When we think of mushrooms and the southern Mexico state of Oaxaca, the first thing which traditionally comes to mind is María Sabina, Huautla de Jiménez and hallucinogenic “magic” mushrooms. But slowly that’s all changing as a result of the groundbreaking work of Josefina Jiménez and Johann Mathieu in mycology, through their company, Mico-lógica.magic mushroom chocolate bar
Based in the village of Benito Juárez, located in Oaxaca’s Ixtlán district (more commonly known as the Sierra Norte, the state’s main ecotourism region), Mico-lógica’s mission is threefold: to train both Mexicans and visitors to the country in the low-cost cultivation of a variety of mushroom species; to educate about the medicinal, nutritional and environmental (sustainable) value of mushrooms; and to conduct ongoing research regarding optimum climatic regions and the diversity of substrata for mushroom culture.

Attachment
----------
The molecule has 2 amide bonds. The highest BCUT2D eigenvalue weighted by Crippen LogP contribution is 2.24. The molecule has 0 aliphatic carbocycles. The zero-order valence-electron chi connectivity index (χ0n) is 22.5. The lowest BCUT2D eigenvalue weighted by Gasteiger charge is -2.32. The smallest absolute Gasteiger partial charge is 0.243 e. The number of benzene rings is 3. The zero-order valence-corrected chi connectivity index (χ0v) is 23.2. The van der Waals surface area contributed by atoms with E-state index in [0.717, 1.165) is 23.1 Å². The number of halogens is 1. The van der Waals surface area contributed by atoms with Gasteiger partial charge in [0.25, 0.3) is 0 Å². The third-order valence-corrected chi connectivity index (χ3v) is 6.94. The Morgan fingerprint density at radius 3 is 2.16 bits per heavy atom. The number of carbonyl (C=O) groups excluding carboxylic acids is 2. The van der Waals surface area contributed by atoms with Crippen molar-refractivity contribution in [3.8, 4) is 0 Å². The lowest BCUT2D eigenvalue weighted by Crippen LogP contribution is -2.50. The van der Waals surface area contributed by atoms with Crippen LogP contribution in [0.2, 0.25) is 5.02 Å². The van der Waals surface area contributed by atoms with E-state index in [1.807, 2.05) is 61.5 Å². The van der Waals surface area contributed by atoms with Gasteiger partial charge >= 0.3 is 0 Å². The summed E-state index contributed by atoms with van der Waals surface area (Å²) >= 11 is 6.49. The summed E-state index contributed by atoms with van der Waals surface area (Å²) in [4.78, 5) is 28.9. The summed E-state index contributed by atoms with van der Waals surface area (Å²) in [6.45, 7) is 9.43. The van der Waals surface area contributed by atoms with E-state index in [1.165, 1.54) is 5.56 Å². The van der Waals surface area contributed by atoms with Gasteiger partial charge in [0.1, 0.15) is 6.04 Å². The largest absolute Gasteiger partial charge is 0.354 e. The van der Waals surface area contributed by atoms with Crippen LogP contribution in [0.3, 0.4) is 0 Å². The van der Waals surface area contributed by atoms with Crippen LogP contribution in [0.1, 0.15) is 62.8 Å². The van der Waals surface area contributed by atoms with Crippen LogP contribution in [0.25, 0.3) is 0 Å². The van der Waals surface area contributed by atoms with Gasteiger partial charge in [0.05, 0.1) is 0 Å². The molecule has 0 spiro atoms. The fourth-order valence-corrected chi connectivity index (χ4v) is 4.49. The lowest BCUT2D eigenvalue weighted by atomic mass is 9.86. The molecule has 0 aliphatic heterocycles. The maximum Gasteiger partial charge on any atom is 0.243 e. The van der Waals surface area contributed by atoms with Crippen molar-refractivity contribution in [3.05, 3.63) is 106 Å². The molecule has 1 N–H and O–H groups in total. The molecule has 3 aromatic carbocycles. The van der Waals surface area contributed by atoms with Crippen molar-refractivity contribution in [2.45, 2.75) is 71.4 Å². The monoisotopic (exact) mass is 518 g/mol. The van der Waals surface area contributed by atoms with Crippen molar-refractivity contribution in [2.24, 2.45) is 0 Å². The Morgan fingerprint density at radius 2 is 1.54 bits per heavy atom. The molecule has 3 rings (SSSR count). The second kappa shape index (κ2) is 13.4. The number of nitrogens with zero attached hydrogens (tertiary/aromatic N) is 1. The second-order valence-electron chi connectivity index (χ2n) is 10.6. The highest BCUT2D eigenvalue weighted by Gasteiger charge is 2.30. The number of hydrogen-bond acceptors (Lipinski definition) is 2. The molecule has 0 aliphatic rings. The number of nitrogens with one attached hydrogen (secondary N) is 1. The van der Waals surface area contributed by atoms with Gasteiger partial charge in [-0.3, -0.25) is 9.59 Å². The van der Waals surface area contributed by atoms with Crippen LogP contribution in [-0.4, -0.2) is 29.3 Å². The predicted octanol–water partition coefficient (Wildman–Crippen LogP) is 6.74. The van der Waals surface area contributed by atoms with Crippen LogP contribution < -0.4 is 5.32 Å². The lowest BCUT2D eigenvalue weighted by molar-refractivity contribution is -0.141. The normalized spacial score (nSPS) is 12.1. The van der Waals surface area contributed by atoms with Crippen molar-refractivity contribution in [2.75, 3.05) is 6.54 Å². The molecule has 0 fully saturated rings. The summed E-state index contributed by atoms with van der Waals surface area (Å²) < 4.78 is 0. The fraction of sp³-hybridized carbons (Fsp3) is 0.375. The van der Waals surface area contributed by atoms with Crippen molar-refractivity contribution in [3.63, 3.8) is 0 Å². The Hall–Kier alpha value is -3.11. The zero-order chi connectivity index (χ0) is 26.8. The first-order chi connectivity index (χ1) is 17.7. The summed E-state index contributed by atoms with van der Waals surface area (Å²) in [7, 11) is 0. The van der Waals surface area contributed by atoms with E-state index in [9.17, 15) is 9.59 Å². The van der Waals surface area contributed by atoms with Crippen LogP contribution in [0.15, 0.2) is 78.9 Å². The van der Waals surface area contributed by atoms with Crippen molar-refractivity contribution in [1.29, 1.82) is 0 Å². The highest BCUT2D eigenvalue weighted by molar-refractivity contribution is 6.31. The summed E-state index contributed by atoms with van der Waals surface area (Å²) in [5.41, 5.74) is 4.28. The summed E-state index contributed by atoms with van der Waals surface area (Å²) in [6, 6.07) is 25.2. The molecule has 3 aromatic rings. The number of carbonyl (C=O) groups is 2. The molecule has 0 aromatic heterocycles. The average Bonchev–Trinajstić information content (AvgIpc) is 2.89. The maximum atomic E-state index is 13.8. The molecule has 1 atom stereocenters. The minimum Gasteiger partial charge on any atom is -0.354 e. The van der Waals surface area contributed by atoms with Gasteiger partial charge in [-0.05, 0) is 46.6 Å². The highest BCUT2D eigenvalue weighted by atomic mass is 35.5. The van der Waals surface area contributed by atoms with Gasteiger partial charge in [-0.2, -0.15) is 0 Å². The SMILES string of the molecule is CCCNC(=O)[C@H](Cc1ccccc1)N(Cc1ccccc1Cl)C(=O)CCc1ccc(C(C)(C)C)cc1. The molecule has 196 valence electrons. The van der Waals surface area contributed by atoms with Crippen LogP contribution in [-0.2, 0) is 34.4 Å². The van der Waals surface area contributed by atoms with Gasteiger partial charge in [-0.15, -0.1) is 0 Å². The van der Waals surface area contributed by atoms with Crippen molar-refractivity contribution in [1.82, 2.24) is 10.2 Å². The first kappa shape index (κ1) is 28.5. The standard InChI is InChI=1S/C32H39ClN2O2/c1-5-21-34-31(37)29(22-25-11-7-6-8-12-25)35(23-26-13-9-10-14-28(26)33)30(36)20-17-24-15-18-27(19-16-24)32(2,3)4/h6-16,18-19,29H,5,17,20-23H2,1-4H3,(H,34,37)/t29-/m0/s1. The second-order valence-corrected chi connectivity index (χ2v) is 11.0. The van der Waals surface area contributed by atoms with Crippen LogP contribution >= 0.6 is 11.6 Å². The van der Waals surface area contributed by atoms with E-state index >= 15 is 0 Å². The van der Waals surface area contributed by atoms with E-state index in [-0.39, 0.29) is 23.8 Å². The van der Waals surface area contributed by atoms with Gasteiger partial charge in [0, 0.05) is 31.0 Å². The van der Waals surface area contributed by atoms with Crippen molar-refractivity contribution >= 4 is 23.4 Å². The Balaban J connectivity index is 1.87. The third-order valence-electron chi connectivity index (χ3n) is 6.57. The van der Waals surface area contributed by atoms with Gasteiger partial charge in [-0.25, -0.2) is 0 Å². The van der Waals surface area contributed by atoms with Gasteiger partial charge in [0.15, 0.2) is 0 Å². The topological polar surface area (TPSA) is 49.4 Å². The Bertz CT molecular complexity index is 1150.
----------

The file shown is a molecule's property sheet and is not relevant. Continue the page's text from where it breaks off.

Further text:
The French-born Mathieu moved to Mexico, and in fact to Huautla de Jiménez, in 2005. “Yes, coming all the way to Mexico from France to pursue my interest in mushrooms seems like a long way to travel, ” Mathieu explained in a recent interview in Oaxaca. “But there really wasn’t much of an opportunity to conduct studies and grow a business in Western Europe, ” he continues, “since reverence for mushrooms had been all but completely eradicated by the Church over the course of centuries; and I learned that Mexico still maintains a respect and appreciation for the medicinal and nutritional value of hongos. Mexico is far from mycophobic. ”
Huautla de Jiménez is more than a five hour drive from the closest metropolitan center. Accordingly, Mathieu eventually realized that staying in Huautla, while holding an historic allure and being in a geographic region conducive to working with mushrooms, would hinder his efforts to grow a business and cultivate widespread interest in learning about fungi. Mathieu became cognizant of the burgeoning reputation of Oaxaca’s ecotourism communities of the Sierra Norte, and indeed the Feria Regional de Hongos Silvestres (regional wild mushroom festival), held annually in Cuahimoloyas.